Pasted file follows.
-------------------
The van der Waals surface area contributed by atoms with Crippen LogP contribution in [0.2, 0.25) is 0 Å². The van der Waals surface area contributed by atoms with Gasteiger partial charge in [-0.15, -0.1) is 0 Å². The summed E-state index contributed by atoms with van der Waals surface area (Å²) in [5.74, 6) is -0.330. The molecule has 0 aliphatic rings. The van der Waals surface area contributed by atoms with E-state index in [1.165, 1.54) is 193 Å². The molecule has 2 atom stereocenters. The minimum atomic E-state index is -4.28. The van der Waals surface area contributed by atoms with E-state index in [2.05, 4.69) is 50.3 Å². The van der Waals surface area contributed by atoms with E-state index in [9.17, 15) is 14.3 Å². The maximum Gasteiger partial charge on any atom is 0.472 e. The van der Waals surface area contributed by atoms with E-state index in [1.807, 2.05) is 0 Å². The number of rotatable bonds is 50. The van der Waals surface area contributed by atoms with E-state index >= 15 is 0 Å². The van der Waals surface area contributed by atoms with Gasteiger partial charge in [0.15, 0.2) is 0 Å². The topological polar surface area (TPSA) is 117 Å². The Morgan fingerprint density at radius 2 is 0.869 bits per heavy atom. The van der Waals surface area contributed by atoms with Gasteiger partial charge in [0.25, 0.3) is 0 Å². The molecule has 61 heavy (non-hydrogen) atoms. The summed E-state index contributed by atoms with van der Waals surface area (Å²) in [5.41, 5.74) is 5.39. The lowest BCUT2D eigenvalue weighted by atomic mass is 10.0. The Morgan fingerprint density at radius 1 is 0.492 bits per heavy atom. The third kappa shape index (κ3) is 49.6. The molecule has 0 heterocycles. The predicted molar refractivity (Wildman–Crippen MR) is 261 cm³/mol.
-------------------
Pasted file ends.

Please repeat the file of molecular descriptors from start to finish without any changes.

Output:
The van der Waals surface area contributed by atoms with Crippen LogP contribution in [0.2, 0.25) is 0 Å². The van der Waals surface area contributed by atoms with Gasteiger partial charge in [-0.15, -0.1) is 0 Å². The summed E-state index contributed by atoms with van der Waals surface area (Å²) in [5.74, 6) is -0.330. The molecule has 0 aliphatic rings. The van der Waals surface area contributed by atoms with E-state index in [1.165, 1.54) is 193 Å². The molecule has 2 atom stereocenters. The minimum atomic E-state index is -4.28. The van der Waals surface area contributed by atoms with E-state index in [2.05, 4.69) is 50.3 Å². The van der Waals surface area contributed by atoms with E-state index in [9.17, 15) is 14.3 Å². The maximum Gasteiger partial charge on any atom is 0.472 e. The van der Waals surface area contributed by atoms with E-state index in [1.807, 2.05) is 0 Å². The number of rotatable bonds is 50. The van der Waals surface area contributed by atoms with E-state index >= 15 is 0 Å². The van der Waals surface area contributed by atoms with Gasteiger partial charge in [0.15, 0.2) is 0 Å². The topological polar surface area (TPSA) is 117 Å². The Morgan fingerprint density at radius 2 is 0.869 bits per heavy atom. The van der Waals surface area contributed by atoms with Gasteiger partial charge in [0.25, 0.3) is 0 Å². The molecule has 61 heavy (non-hydrogen) atoms. The summed E-state index contributed by atoms with van der Waals surface area (Å²) in [5.41, 5.74) is 5.39. The lowest BCUT2D eigenvalue weighted by atomic mass is 10.0. The Morgan fingerprint density at radius 1 is 0.492 bits per heavy atom. The third kappa shape index (κ3) is 49.6. The molecule has 0 heterocycles. The predicted molar refractivity (Wildman–Crippen MR) is 261 cm³/mol.